The school bus has a more profound impact on education than most realise. In the U.S., more than 25 million children or over 55% of students, climb aboard school buses each day. However, in many places, a lot of transportation has been cut over the last 10 years. What this means is that even though citywide school choice is available in many U.S. cities, many schools are in reality accessible only to those who live within walking distance or whose parents have the time and money to drive.
This has created a phenomenon that some refer to as the “geographic opportunity gap” where “good” schools tend to be located in higher-income areas and low-income students generally have further to go and less capacity to get there.
The transportation dilemma is made even more complex as a large chunk of school buses are contracted out to national and international companies. Hence it is difficult to regulate bus timings and routes to accommodate students who may need to travel further to reach their schools.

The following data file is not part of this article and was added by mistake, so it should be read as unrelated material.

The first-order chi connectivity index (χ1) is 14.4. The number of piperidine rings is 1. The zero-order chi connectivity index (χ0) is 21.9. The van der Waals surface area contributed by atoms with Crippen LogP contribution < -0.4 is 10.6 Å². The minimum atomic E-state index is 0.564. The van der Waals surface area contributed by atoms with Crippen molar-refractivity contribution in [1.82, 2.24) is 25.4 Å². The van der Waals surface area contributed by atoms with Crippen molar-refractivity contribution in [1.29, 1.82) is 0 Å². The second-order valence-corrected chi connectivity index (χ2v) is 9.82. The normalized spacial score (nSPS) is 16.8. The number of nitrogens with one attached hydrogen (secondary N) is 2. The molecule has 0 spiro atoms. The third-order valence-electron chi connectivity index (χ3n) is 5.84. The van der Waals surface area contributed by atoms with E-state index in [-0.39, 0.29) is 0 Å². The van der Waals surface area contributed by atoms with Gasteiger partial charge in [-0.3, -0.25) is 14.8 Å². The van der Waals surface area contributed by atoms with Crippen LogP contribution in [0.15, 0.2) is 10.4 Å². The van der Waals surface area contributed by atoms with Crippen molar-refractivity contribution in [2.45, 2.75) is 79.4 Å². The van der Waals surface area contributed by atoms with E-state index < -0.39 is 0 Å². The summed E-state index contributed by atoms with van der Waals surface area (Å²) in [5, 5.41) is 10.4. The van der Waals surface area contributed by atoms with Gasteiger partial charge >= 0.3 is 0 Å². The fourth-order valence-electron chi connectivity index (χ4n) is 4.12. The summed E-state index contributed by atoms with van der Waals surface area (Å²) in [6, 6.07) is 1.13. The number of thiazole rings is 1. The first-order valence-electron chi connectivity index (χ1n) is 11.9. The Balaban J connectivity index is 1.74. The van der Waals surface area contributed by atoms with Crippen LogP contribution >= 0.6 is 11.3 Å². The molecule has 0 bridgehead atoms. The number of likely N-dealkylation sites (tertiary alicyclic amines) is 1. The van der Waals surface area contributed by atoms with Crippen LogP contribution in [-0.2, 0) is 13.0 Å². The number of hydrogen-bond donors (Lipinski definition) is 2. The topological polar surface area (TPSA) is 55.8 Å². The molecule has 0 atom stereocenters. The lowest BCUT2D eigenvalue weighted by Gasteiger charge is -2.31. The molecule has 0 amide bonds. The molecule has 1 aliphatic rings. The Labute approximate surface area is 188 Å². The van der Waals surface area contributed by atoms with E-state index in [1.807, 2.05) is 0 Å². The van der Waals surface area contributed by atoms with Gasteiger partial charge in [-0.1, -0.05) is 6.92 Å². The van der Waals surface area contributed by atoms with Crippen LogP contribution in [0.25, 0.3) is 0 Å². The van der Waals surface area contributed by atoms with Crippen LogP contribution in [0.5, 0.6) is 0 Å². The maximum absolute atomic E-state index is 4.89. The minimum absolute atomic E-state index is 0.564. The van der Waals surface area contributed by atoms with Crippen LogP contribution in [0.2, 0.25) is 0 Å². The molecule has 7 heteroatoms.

In fact, it is not uncommon for rural and urban children to spend more than two hours a day on the bus while their counterparts who can walk or be chauffeured to school attend cocurricular classes or SAT prep classes. Unpredictable and tardy bus timings also mean that it is not uncommon for low-income students to arrive more than 25 minutes late to their classes which also impacts their classmates who have to wait and distracts teachers from their lesson plans. All of this has widened the achievement gap between low-income students and their peers.
Thus, many are calling for transportation reform and technology is beginning to answer, with a Google-backed initiative putting WiFi on school buses and a host of new start-ups focused on replacing traditional yellow school buses with more flexible ridesharing solutions.
In my opinion, a good transport system is one that should not be taken for granted. Time is of the essence to many opportunities, and this article illustrates how something as intrinsic as transportation has a tremendous impact on education. It is perhaps something we can remind our own students about when they gripe about distance and their schools or tuition lessons.
If you want to find out more about how transportation impacts education, click the following link: